One of the reasons Sonia Gandhi, a reticent and introverted person, was able to provide leadership to the party was that she had people like Ahmed Patel to keep in touch with the party. Rahul Gandhi has nobody of consequence. Every Congressperson you talk to will tell you that a) Rahul is inaccessible and b) he is surrounded by incompetents who have hijacked the party. You can’t be an effective party president if that is how you are perceived.


Also read: With Gehlot, Tharoor names in poll, answers to 5 questions people are asking about Congress


What Rahul Gandhi should do instead 

Almost everything that Rahul Gandhi is blamed for today stems from his inability to run an organisation. He let the advantage slip away in states such as Gujarat (where the Congress will lose though it once seemed to have had a real chance of winning), he misunderstood the nature of Punjab politics and gifted away the state, and the Congress lost Kerala because he could not control infighting.

There is also Rahul’s primary failing: his inability to see himself as India sees him. It is hard to be objective about yourself when you are surrounded by people who keep telling you that you are a genius. So Rahul does not seem to recognise that much of India sees him as a dynast with a sense of entitlement and no real achievements to show for himself.

There are successful dynasts in India but they usually have caste or regional bases. There is an obvious conflict between saying you believe in a liberal, meritocratic society and leading a party only because you were born into the job.

One reason people respect Sonia is because of her refusal to take the party president job in 1991 and then turning down the prime ministership in 2004. Rahul, on the other hand, is the first Gandhi in 60 years to voluntarily and eagerly join politics. So he needs to show humility and demonstrate that he is more than just the son of his parents.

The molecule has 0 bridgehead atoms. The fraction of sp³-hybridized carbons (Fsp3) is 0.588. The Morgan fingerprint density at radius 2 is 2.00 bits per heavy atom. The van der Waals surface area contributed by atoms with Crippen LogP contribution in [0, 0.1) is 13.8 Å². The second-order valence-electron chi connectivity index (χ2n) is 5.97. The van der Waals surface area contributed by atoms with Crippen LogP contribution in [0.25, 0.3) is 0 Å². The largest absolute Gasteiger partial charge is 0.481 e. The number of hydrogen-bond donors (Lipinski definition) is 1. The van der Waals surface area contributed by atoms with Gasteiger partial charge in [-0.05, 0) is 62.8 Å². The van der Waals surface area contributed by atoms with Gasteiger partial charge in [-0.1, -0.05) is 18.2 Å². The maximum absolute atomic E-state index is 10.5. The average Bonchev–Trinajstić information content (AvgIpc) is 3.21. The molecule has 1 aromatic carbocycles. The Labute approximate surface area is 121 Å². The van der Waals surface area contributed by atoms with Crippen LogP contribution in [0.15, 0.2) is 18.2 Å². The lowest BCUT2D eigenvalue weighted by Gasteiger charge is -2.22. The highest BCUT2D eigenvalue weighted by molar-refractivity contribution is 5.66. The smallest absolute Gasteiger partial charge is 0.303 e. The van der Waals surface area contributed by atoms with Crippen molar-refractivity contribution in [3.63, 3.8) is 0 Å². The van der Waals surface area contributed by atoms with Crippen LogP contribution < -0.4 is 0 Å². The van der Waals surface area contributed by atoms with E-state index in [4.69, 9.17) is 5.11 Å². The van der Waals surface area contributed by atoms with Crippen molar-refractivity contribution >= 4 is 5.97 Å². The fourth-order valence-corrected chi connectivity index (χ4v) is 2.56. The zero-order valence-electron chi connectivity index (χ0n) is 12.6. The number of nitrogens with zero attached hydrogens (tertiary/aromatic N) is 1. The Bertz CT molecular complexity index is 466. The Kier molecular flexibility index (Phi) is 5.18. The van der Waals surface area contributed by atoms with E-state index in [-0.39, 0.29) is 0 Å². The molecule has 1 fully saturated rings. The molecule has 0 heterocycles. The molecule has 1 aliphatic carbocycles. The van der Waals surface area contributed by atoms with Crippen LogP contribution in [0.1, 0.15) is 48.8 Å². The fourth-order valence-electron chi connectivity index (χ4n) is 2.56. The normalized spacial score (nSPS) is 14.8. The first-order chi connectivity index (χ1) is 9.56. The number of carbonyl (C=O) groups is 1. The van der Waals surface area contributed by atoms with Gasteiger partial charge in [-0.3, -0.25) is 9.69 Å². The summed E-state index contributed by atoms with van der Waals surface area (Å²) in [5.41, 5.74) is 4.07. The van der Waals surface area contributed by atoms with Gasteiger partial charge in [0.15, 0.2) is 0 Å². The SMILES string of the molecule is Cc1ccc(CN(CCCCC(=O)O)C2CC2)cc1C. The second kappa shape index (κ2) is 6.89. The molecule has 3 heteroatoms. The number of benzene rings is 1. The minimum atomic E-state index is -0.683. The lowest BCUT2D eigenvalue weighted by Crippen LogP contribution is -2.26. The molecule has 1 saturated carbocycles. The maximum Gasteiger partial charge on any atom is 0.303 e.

Sadly, he has spent too little time making that clear. Instead, he has played into every cliché of entitlement, keeping people waiting, going off on foreign holidays every few months and acting as though he knows everything.

But there is also another Rahul Gandhi: one who is prepared to work hard, to slog it out, who can be warm and likeable up close, who is neither malicious nor devious, who is bright and well-read and who believes passionately in the values that India was founded on.

Unfortunately, we rarely get to see this Rahul Gandhi. The importance of the Bharat Jodo Yatra is that it allows Rahul to be himself and to let the people see that side of him. At a time when India is divided by so much hatred, who cannot support a yatra that reaffirms that we are one, and that love must bind India together?

What happens next? I honestly don’t know. I had thought that there would be an experienced organisation man (like Ashok Gehlot or Kamal Nath) as Congress president and that the party would work at getting its act together.

In that scenario Rahul could have done what he does best: travelled through India and inspired Congress workers on the ground, just as he is doing with this yatra.

I am not sure that under Mallikarjun Kharge this scenario will hold. But I do hope that Rahul Gandhi does not fall into the trap of trying to run the party himself. He is not good at it and he only makes things easier for the BJP.

Instead, he should build on the spirit of the Bharat Jodo Yatra and keep that goodwill alive. To adapt writer-director Aaron Sorkin’s famous dictum from The West Wing, he should let Rahul be Rahul.

Vir Sanghvi is a print and television journalist, and talk show host. He tweets at @virsanghvi. Views are personal.

(Edited by Prashant)